Enlarging Habitable Zones Around Binary Stars In Hostile Environments

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Binary star system

Habitable zones are regions around stars where large bodies of liquid water can be sustained on a planet or satellite.

As many stars form in binary systems with non-zero eccentricity, the habitable zones around the component stars of the binary can overlap and be enlarged when the two stars are at periastron (and less often when the stars are at apastron). We perform N-body simulations of the evolution of dense star-forming regions and show that binary systems where the component stars originally have distinct habitable zones can undergo interactions that push the stars closer together, causing the habitable zones to merge and become enlarged.

Occasionally, overlapping habitable zones can occur if the component stars move further apart, but the binary becomes more eccentric. Enlargement of habitable zones happens to 1-2 binaries from an average initial total of 352 in each simulated star-forming region, and demonstrates that dense star-forming regions are not always hostile environments for planet formation and evolution.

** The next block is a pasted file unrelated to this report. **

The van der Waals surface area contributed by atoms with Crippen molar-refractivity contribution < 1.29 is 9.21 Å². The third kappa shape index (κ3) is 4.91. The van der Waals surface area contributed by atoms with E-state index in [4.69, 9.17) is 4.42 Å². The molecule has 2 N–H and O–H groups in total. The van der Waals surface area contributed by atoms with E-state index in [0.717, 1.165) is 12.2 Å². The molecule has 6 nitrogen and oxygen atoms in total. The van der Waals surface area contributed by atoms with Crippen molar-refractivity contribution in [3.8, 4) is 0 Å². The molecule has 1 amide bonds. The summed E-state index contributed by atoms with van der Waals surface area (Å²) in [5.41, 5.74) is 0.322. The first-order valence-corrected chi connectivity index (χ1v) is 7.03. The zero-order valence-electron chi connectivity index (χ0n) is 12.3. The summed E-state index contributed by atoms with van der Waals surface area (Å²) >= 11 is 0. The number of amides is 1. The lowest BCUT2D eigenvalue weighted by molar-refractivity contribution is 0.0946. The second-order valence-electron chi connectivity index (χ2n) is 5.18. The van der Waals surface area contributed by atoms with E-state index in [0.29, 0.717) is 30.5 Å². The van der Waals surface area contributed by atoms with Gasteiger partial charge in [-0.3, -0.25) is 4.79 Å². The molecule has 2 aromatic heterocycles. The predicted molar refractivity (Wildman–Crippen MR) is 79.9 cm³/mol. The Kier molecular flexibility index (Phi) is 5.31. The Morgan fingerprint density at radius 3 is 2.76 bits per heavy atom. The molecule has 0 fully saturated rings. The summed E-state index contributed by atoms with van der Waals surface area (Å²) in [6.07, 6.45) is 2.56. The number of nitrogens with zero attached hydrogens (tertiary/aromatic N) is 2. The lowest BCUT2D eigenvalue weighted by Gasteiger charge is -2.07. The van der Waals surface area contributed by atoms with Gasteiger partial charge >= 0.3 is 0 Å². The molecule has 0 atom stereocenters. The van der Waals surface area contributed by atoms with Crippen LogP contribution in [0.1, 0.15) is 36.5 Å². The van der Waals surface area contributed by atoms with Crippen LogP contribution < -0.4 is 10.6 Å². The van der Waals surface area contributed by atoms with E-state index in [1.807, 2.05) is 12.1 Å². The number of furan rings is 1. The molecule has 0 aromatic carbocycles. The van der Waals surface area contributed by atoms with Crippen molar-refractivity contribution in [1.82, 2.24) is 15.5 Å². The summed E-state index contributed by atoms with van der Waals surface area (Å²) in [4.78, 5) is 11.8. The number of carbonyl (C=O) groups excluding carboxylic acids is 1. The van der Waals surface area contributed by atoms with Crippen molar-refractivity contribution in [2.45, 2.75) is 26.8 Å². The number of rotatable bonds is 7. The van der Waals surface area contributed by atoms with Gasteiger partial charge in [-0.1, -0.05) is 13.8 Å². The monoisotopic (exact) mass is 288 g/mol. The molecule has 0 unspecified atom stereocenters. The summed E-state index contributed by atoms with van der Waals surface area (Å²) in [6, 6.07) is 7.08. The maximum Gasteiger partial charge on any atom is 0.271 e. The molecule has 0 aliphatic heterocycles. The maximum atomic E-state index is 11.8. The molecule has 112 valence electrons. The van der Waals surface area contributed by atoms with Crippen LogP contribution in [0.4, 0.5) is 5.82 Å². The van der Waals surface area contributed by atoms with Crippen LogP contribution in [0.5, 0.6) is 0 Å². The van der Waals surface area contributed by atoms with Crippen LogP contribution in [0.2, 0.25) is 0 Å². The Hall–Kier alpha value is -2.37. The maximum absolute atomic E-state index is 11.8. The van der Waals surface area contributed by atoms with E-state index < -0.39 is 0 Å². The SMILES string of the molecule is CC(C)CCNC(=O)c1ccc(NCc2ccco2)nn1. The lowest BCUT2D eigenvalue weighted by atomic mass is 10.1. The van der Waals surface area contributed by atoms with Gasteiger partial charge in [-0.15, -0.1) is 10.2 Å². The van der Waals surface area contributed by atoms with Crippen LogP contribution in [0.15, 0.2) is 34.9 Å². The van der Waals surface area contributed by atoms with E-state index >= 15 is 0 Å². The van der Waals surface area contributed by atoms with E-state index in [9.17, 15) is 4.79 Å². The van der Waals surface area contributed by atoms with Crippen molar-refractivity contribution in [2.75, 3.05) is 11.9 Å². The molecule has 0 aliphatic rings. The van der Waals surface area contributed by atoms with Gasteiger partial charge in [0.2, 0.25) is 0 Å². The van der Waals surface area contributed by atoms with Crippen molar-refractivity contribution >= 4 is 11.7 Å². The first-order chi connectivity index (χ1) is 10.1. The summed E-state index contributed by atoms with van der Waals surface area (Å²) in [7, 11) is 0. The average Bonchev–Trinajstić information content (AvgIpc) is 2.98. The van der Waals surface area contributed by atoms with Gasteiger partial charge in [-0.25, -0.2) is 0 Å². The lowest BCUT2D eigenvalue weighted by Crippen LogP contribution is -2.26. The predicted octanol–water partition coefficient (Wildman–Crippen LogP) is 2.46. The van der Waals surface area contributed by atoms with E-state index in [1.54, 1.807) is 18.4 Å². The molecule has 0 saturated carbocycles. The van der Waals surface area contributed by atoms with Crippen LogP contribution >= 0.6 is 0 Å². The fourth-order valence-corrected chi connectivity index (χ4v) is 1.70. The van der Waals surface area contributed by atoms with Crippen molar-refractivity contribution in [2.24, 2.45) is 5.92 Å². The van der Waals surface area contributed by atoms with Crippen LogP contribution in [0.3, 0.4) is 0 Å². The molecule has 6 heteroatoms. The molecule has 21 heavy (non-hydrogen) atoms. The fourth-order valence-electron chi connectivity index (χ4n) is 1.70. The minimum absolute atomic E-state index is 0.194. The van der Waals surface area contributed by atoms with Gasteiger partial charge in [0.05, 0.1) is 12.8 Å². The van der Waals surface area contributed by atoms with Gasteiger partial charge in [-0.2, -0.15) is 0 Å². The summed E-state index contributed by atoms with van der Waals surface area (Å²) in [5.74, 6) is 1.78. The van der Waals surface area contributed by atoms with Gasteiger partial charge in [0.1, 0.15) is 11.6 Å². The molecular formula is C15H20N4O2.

Bethany A. Wootton, Richard J. Parker (University of Sheffield, UK)
(Submitted on 5 Mar 2019)

Comments: 6 pages, 2 figures, accepted for publication in MNRAS Letters. Press release including artist's impression at: this https URL
Subjects: Earth and Planetary Astrophysics (astro-ph.EP); Solar and Stellar Astrophysics (astro-ph.SR)
DOI: 10.1093/mnrasl/sly238
Cite as: arXiv:1903.01995 [astro-ph.EP] (or arXiv:1903.01995v1 [astro-ph.EP] for this version)
Submission history
From: Richard Parker
[v1] Tue, 5 Mar 2019 19:00:01 UTC (87 KB)
https://arxiv.org/abs/1903.01995
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